But this seemed to go against the BJP’s poll promise of “weeding out illegal migrants” and many now spoke of the party’s act of “betrayal”. During the anti-CAA protests, several people spoke of the “need of a party that truly represents the interests of Assam”.
Only united against the CAA
The new parties have promised they would do exactly that if voted to power. But there are concerns that there are too many of them and a lack of opposition unity could end up working in the BJP’s favour in the elections.
The BJP has already taken pot shots at the formation of multiple parties. Their defeat was a “foregone conclusion”, Assam cabinet minister Himanta Biswa Sarma said recently, but they would clock even fewer votes if there were “20-25 parties”.
But what explains the failure to forge a united regional front? The Krishak Mukti Sangram Samiti did call for all regional parties to unite under one umbrella, but the All Assam Students’ Union is believed to have responded less than enthusiastically. The two organisations have never quite seen eye to eye and political observers in the state are not surprised they decided to go solo.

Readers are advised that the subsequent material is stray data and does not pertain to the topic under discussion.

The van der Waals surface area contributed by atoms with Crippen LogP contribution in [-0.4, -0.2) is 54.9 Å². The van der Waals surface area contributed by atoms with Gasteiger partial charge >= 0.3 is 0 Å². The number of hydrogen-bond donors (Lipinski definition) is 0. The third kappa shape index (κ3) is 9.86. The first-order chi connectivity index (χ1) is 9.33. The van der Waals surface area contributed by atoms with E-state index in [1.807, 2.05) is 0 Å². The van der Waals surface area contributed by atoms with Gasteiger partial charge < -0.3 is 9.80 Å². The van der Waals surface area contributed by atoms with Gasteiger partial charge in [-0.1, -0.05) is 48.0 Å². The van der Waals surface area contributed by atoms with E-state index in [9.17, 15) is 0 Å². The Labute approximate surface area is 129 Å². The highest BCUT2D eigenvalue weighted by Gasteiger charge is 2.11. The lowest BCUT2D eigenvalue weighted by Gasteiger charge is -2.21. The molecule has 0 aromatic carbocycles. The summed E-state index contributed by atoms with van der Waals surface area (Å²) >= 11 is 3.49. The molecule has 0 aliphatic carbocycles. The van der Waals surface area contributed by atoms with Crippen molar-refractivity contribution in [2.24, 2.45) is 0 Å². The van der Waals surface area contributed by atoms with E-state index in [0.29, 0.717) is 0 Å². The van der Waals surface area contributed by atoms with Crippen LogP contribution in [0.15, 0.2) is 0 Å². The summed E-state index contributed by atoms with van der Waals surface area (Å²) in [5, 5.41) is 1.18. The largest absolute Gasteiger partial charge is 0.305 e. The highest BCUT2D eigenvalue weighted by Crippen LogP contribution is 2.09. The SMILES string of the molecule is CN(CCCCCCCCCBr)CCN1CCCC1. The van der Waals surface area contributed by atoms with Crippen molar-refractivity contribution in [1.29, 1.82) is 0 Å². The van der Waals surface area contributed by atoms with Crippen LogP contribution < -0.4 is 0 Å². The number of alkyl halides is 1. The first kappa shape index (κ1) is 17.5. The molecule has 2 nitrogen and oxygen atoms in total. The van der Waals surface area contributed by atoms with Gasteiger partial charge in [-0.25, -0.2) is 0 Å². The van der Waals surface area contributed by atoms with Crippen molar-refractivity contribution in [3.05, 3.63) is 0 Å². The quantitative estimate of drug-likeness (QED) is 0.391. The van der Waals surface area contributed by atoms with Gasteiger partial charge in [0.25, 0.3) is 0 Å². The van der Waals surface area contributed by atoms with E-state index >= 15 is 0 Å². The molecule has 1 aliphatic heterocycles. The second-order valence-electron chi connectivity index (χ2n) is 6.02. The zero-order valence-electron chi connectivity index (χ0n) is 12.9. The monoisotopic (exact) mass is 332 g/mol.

“They represent different constituencies and are ideologically different,” said Akhil Ranjan Dutta who teaches political science at Gauhati University. “While AASU’s constituency is the elite mainstream Assamese people, cultural community, etc, KMSS has a constituency in Upper Assam and Lower Assam and they have the power to mobilise Bengali Muslims.”
Dutta pointed out that the two outfits had agitated separately even during the anti-CAA protests last winter.
“We wanted one party initially, but since that did not materialise, we are hoping there will at least be one common platform of all regional parties at least,” said Bhasco De Saikia, president of the Krishak Mukti Sangram Samiti and convenor of the newly formed Raijor Dol.
The All Assam Students’ Union’s general secretary, Lurinjyoti Gogoi, said they were open to the idea. “We have been saying that all forces who believe in regionalism should get together in some form to ensure that there is no division of votes,” he said.
A grand opposition alliance?
But some say that an alliance of parties claiming to represent communities defined as indigenous to Assam is not enough. Ajit Bhuyan of the Anchalik Gana Morcha said there needed to be “broad-based unity” among all anti-BJP forces. “According to me, all progressive regional parties should get together with the Congress, Left parties and the AIUDF to stitch together a grand anti-BJP coalition on the basis of a common minimum programme,” he said. “That is the only way to defeat the BJP.”